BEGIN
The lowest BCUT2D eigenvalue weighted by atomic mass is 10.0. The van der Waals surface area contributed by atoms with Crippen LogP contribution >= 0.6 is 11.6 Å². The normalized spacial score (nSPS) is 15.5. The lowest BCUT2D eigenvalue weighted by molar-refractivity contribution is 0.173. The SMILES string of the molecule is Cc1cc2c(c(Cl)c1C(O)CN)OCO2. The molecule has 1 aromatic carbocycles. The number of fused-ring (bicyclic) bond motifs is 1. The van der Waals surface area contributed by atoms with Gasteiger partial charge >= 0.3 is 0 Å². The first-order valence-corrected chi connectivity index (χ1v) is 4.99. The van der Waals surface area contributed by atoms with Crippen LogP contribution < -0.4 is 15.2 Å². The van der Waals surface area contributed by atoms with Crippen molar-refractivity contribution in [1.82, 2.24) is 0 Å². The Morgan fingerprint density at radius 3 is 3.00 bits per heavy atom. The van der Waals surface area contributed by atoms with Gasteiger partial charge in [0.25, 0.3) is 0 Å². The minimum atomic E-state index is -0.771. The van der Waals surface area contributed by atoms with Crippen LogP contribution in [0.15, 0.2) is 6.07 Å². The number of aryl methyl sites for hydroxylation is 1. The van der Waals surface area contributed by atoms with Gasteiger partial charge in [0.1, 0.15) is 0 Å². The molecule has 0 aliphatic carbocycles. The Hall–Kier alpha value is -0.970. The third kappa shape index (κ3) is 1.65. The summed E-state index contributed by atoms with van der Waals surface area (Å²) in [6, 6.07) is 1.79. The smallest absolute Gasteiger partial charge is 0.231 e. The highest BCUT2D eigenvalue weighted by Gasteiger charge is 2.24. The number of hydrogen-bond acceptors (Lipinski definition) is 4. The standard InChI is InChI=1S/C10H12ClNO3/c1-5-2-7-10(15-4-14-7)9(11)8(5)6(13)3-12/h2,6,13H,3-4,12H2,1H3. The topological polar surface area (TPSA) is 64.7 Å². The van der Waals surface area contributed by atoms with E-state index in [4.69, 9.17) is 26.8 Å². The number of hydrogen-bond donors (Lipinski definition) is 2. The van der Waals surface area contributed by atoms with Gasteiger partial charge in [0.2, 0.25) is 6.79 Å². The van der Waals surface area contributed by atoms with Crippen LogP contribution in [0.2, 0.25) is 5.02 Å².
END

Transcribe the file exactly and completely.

The lowest BCUT2D eigenvalue weighted by atomic mass is 10.0. The van der Waals surface area contributed by atoms with Crippen LogP contribution >= 0.6 is 11.6 Å². The normalized spacial score (nSPS) is 15.5. The lowest BCUT2D eigenvalue weighted by molar-refractivity contribution is 0.173. The SMILES string of the molecule is Cc1cc2c(c(Cl)c1C(O)CN)OCO2. The molecule has 1 aromatic carbocycles. The number of fused-ring (bicyclic) bond motifs is 1. The van der Waals surface area contributed by atoms with Gasteiger partial charge >= 0.3 is 0 Å². The first-order valence-corrected chi connectivity index (χ1v) is 4.99. The van der Waals surface area contributed by atoms with Crippen LogP contribution < -0.4 is 15.2 Å². The van der Waals surface area contributed by atoms with Crippen molar-refractivity contribution in [1.82, 2.24) is 0 Å². The Morgan fingerprint density at radius 3 is 3.00 bits per heavy atom. The van der Waals surface area contributed by atoms with Gasteiger partial charge in [0.25, 0.3) is 0 Å². The minimum atomic E-state index is -0.771. The van der Waals surface area contributed by atoms with Crippen LogP contribution in [0.15, 0.2) is 6.07 Å². The number of aryl methyl sites for hydroxylation is 1. The van der Waals surface area contributed by atoms with Gasteiger partial charge in [0.1, 0.15) is 0 Å². The molecule has 0 aliphatic carbocycles. The Hall–Kier alpha value is -0.970. The third kappa shape index (κ3) is 1.65. The summed E-state index contributed by atoms with van der Waals surface area (Å²) in [6, 6.07) is 1.79. The smallest absolute Gasteiger partial charge is 0.231 e. The highest BCUT2D eigenvalue weighted by Gasteiger charge is 2.24. The number of hydrogen-bond acceptors (Lipinski definition) is 4. The standard InChI is InChI=1S/C10H12ClNO3/c1-5-2-7-10(15-4-14-7)9(11)8(5)6(13)3-12/h2,6,13H,3-4,12H2,1H3. The topological polar surface area (TPSA) is 64.7 Å². The van der Waals surface area contributed by atoms with E-state index in [4.69, 9.17) is 26.8 Å². The number of hydrogen-bond donors (Lipinski definition) is 2. The van der Waals surface area contributed by atoms with Gasteiger partial charge in [0.2, 0.25) is 6.79 Å². The van der Waals surface area contributed by atoms with Crippen LogP contribution in [0.2, 0.25) is 5.02 Å².